Stranger Things Makers Sued For Plagiarism Issues

Millie Bobby Brown to earn $3.2M for new season of ‘Stranger Things

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Filmmaker Charlie Kessler claims he pitched a similar idea to the Duffer Brothers and they turned down the series.

"Stranger Things" is set in the 1980s in the fictional town of Hawkins, Ind.

The suit also notes that the Duffers' series was given the working title of The Montauk Project, with the series originally set in the Long Island town of Montauk before the setting was ultimately changed to Indiana. His attorney, Michael Kernan, claims that Kessler's pitch to the Duffers in 2014 should be counted as an "in-fact" contract and follows along with "industry norms" in Hollywood. Unfortunately, a recent report claims that Stranger Things isn't as original as it is purported to be.

The Duffer brothers and Netflix have not commented on the lawsuit. As researcher Christopher Garetano, an executive producer of the History Channel series The Dark Files, said, "After World War II, the United States recruited Nazi scientists and used them for a variety of things, to develop weaponry and technology".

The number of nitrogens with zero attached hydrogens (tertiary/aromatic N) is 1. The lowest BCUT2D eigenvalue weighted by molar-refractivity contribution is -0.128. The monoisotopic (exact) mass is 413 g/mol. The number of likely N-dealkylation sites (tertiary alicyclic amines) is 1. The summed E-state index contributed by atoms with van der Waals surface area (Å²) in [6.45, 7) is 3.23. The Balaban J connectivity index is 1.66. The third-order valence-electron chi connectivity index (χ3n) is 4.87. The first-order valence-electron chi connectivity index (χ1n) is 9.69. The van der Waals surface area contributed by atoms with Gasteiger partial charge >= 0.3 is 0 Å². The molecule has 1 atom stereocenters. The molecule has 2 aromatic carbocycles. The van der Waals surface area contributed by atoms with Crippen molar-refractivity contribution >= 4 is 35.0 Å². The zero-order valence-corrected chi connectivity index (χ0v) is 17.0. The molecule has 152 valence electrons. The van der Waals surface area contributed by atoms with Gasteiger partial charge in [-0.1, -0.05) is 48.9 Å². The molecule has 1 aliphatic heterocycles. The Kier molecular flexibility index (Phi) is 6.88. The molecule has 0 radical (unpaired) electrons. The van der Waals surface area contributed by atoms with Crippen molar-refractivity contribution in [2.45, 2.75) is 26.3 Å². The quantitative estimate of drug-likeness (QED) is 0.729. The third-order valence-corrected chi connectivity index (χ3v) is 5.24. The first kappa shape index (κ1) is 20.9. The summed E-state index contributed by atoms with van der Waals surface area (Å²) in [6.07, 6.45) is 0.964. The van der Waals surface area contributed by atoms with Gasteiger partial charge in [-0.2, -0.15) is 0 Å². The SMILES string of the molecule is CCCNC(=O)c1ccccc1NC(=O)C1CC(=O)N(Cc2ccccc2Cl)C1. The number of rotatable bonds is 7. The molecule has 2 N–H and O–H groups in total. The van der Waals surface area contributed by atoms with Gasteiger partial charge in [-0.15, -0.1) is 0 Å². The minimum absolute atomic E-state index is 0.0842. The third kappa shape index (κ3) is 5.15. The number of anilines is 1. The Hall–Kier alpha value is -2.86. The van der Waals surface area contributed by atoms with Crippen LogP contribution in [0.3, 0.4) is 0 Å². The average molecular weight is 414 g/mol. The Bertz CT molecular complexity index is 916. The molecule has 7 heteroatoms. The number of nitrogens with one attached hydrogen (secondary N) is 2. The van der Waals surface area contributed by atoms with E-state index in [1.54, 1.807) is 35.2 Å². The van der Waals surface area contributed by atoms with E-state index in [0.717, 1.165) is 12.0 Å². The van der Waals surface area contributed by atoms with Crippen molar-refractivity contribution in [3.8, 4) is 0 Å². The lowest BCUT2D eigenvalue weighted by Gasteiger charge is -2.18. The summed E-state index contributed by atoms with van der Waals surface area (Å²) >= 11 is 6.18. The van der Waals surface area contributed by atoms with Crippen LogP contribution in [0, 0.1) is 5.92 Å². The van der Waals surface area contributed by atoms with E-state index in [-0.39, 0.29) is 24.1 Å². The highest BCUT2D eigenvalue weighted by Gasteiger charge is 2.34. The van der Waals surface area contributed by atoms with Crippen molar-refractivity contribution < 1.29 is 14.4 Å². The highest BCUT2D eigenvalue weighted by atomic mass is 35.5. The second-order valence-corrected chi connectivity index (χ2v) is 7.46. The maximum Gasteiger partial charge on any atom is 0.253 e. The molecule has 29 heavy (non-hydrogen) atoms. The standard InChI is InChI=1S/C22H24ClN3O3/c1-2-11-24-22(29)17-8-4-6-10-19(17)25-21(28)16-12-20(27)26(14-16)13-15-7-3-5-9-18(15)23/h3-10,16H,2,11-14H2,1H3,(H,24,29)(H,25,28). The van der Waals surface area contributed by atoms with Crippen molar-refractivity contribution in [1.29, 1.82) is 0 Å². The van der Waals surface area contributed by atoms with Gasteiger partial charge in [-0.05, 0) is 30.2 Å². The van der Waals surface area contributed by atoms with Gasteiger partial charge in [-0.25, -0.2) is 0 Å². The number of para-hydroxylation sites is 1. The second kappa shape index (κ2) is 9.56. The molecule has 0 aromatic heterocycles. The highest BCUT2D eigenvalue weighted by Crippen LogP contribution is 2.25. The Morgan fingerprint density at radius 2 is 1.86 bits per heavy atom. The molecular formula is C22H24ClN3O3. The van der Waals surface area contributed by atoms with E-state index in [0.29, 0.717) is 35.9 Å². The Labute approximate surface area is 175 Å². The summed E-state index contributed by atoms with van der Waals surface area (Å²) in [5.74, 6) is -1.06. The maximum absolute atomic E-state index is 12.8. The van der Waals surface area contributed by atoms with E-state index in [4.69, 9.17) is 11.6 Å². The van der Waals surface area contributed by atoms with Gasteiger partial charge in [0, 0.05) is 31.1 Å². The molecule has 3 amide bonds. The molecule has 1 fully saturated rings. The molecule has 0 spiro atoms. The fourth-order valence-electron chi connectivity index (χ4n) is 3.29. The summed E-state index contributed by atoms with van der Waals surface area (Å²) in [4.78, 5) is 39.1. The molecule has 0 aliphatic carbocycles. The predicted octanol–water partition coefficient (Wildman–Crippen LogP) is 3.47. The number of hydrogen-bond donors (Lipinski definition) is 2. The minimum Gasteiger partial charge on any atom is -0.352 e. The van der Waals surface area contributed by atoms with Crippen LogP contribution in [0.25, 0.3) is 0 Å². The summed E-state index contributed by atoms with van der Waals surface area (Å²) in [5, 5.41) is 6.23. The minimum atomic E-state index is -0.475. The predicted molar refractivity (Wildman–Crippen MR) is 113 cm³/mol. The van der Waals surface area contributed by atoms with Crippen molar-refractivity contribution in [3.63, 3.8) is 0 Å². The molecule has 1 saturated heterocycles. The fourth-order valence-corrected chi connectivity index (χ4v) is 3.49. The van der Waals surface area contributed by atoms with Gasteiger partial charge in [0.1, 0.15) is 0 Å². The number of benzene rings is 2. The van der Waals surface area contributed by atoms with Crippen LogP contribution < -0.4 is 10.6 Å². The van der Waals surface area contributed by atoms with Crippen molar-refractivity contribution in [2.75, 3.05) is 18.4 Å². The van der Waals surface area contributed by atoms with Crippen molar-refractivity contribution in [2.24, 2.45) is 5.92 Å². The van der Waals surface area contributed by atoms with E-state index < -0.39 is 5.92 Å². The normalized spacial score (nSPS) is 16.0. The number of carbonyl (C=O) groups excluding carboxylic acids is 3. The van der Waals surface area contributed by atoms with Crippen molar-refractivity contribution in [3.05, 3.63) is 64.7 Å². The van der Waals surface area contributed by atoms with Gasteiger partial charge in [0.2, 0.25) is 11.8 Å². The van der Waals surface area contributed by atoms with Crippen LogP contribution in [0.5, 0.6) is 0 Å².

Kessler is suing for "breach of implied contract" and is requesting a jury trial to receive monetary damages. What's more, Kohner said that "the Duffer Brothers have neither seen Mr. Kessler's short film nor discussed any project with him".

Kessler's Montauk short film was registered with the copyright office, meaning his ideas and the content present in the film were protected in 2010, before it even premiered at the festival. The film centered around government experimentation, much like Stanger Things.

One particular excerpt from Nichols' book calls to mind Eleven, the telekinetic character played by Millie Bobby Brown on the Netflix series.

The script for Kessler's film involves a boy who goes missing in Montauk, New York near a military base that is secretly doing experiments on children.

Caleb McLaughlin, Gaten Matarazzo, Finn Wolfhard, Noah Schnapp star in "Stranger Things" Season 2. In February, director Guillermo del Toro was sued by playwright Paul Zindel's estate, according to Deadline, for "appropriating plot elements from "Let Me Hear You Whisper" into del Toro's film "The Shape of Water".

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